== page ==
Food allergies are what happen when your child's immune system makes a mistake. It thinks the proteins in certain foods are dangerous even though they're not. So when your kid eats something he's allergic to, his body wages war. Antibodies are sent out, and they alert the mast cells to take action. The mast cells trigger a team of chemicals, which set out to fix the problem. One of these chemicals in particular - histamine -- is what causes the allergic symptoms that made you suspicious that your child had an allergy in the first place.
A doctor can test a child for food allergies in a number of ways; but before he does any testing, he'll take a medical history. The doctor will want to know how long it took for your child to react after he ate a suspected food and what type of reaction he had. He'll also want to know if any other family members have food allergies. If the allergist decides an allergy might be at fault for your child's reaction, he'll probably try a skin test, blood test or elimination diet.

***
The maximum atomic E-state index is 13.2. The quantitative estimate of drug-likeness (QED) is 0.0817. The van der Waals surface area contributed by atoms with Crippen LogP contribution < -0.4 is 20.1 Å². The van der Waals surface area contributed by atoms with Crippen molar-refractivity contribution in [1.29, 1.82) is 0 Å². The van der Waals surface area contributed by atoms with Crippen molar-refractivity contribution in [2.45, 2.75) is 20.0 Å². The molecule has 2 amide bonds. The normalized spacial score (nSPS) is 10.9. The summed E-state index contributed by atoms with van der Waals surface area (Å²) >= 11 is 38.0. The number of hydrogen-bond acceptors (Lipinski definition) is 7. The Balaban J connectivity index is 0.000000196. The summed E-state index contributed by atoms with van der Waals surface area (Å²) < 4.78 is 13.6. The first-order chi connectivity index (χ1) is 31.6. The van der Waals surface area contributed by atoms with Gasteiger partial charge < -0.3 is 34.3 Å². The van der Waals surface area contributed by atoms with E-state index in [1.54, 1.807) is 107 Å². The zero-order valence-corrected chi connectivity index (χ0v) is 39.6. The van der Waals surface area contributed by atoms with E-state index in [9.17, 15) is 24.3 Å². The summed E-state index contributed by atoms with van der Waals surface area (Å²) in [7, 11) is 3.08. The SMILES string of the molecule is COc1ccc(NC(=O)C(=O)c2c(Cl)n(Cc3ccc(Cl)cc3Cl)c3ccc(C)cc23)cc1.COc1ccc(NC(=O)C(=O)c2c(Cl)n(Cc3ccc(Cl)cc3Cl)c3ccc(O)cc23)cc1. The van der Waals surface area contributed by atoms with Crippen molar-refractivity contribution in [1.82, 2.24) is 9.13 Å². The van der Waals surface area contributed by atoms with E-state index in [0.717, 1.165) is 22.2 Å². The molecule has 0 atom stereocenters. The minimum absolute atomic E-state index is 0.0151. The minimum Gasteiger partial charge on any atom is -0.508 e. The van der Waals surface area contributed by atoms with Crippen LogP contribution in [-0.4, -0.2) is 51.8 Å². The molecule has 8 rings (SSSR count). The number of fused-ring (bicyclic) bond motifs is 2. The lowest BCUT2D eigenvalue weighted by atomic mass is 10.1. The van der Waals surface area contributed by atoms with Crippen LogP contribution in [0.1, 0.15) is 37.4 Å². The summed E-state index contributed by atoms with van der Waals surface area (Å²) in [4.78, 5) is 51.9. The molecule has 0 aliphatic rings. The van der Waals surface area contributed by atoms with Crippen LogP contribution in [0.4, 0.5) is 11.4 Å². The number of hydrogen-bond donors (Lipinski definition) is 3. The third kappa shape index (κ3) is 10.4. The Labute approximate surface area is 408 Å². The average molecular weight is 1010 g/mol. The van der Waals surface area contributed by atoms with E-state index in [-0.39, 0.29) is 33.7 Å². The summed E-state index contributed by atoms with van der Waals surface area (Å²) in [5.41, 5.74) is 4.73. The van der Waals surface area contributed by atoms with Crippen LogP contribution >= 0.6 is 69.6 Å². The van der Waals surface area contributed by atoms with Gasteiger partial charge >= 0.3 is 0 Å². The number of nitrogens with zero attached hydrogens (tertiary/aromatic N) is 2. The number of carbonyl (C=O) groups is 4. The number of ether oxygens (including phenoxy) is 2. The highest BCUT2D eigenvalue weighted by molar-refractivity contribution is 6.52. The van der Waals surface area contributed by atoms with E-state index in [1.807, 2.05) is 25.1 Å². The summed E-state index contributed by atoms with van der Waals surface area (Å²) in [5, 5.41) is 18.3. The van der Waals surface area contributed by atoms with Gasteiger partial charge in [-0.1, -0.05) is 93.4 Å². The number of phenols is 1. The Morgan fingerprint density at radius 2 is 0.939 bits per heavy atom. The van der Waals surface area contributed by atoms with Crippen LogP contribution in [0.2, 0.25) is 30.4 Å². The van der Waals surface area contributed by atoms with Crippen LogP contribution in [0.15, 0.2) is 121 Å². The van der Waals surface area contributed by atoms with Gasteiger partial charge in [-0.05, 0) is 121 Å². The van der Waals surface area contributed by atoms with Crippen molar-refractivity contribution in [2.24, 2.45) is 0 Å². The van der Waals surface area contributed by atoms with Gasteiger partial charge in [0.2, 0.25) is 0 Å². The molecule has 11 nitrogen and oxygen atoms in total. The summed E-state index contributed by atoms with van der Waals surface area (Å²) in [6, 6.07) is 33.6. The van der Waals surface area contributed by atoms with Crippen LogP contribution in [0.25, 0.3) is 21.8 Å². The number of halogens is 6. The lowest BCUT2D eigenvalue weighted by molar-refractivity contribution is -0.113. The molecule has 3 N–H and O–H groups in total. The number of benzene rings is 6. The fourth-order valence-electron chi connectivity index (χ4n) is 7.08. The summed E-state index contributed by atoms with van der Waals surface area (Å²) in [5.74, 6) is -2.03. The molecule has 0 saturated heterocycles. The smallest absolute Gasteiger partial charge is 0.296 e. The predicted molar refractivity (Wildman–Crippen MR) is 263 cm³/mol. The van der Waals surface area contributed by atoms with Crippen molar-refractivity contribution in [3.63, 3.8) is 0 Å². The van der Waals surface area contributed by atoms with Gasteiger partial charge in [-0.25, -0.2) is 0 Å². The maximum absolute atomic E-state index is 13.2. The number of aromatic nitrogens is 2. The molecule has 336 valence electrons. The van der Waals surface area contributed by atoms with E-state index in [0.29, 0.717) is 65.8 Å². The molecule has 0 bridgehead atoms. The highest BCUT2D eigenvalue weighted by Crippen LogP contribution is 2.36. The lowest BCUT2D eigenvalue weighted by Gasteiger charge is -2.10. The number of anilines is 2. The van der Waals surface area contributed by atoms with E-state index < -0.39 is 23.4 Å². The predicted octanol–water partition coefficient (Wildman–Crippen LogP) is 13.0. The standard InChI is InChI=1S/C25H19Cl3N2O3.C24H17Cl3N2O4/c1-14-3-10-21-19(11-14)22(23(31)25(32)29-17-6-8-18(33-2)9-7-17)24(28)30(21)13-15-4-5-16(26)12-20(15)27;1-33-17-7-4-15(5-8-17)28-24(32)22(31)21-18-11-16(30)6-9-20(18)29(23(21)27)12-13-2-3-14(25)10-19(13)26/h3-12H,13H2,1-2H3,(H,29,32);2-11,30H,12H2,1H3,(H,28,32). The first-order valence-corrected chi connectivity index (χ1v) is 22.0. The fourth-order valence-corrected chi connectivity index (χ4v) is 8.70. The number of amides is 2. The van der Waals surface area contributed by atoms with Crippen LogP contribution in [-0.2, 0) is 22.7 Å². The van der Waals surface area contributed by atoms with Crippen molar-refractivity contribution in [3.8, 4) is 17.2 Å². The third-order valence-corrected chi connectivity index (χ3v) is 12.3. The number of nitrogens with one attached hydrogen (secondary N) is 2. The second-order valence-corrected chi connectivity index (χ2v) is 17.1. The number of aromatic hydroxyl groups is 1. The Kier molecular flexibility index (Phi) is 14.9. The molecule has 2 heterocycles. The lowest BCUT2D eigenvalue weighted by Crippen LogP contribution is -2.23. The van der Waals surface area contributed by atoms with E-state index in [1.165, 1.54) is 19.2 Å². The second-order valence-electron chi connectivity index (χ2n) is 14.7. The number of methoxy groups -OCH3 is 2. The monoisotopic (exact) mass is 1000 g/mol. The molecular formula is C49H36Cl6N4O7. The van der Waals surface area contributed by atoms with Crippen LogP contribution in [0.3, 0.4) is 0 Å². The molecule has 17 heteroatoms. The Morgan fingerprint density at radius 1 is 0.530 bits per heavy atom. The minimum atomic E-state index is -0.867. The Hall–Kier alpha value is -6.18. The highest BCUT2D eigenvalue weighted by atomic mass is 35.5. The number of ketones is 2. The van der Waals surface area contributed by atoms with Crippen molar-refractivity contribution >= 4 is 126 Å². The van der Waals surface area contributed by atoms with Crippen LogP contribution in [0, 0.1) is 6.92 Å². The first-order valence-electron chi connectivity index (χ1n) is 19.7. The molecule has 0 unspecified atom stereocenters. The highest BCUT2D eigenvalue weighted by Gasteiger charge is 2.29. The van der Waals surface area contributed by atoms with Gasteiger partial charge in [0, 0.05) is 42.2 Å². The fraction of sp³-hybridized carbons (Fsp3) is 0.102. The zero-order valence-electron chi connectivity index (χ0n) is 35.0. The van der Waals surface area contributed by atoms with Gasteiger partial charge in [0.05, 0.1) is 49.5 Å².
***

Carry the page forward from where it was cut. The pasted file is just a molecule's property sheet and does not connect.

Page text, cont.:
In a skin test, the doctor applies small extracts of possible allergens to your child's arm or back; then he scratches or pricks the skin lightly so that the extract can seep in. If a small bump develops on the site of a scratch, it's likely that your child is allergic to that allergen. For a blood test, the doctor draws blood and sends it off to a lab where it's mixed with various allergens and then tested for a certain antibody. If the antibody is present, an allergy is probable. With an elimination diet, the doctor will tell you which foods to avoid giving your kid over the course of the next few weeks. One by one, foods are reintroduced. As each food is reintroduced, you have to keep an eye on your child to see whether he has any allergic reactions.